2013 Car Loan Interest Rates: What’s Up…or Maybe Down?

2013 car loan interest ratesWhat’s up in the automotive industry this 2013? Or maybe the question should be what’s going down, literally? Financial analysts and the Fed said it themselves that the interest rates this year will continue to go down, and this trend will through until the middle of 2015. What’s really happening? Well, the Fed said that interest rates are not going up until 2 years from now until the unemployment rate wanes to at least 6.5 percent. Thus, rates are low today—and in the next 2 years—in lines of credit, mortgages, and car loans.

This year is undoubtedly a great year for consumers. However, it may not be exactly the same for savers and those who rely on fixed income.

Nevertheless, 2013 is still a good year especially if you’re looking to buy a car. Bankrate.com has been monitoring and reporting on week-per-week car loan rates and as of this writing, the rates are still at a record low. Auto loan rates are 4.12 and 4.71 percent for a 60-month new car loan and 36-month used car loan, respectively. The average rate for a 48-month new car loan is 4.04 percent, according to Bankrate.com data.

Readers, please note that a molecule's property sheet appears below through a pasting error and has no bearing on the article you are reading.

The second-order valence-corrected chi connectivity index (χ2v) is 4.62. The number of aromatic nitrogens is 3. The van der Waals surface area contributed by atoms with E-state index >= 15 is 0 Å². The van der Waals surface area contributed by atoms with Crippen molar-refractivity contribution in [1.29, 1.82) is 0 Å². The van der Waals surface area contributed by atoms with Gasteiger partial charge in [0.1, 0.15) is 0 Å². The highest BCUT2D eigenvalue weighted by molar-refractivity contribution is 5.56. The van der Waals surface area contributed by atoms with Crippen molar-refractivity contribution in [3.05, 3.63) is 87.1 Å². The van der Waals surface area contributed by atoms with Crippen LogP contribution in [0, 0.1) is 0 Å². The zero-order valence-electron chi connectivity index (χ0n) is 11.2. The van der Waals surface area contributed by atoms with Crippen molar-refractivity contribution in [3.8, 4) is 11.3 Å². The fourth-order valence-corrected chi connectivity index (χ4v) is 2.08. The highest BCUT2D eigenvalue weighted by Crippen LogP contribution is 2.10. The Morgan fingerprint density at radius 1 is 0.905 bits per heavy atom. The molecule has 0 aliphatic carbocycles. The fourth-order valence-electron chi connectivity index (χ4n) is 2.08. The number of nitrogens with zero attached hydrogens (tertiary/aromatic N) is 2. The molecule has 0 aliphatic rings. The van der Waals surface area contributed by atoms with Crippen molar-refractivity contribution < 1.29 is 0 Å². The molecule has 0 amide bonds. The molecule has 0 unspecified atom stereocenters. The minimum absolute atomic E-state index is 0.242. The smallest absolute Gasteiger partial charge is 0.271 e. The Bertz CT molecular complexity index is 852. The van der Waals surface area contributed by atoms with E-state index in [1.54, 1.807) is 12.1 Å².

Aside from enjoying lower rates, what other things make this trend so great for car buyers like you?

For one, lenders and dealers are competing for your business. In that case, the tendency is that they would be willing to lower their prices or rates or make their offers better just to get car shoppers in a deal. So, it may not be that hard for you to find an affordable car deal especially if you’re working around a tight budget.

Another thing is you can save more money in your car purchase. Many do not realize this but interest rates powerfully impact car payments. Higher interest rates would make a really expensive car purchase while low interest rates can minimize the cost of buying the car.

The next thing may be more beneficial to the overall economy and the automotive industry than to consumers. With low car loan rates, auto dealers and manufacturers can expect an increase in car sales this year. Since car loans are generally more affordable now, car buyers are more confident to purchase a car, even those with non-prime credits. In effect, this can further help improve the overall economy of the US as the automotive industry is deemed as one of the key players now in helping the US recover.

However, don’t get too excited and happy about the low car loan rates this year. Don’t forget that the actual interest rate that will be charged you by a lender will depend on more than a couple of things: credit rating, loan amount, down payment, and loan term, among others.

Your credit rating largely determines what kind of interest rate you will most likely get. So, it really helps to pull out a copy of your credit report before you go to a dealer or lender. If you have a good credit, you can enjoy a really low interest rate. However, a bad credit will always get you a higher interest rate. Therefore, in order to make the most out of this season of low car loan rates, strive to keep a good credit.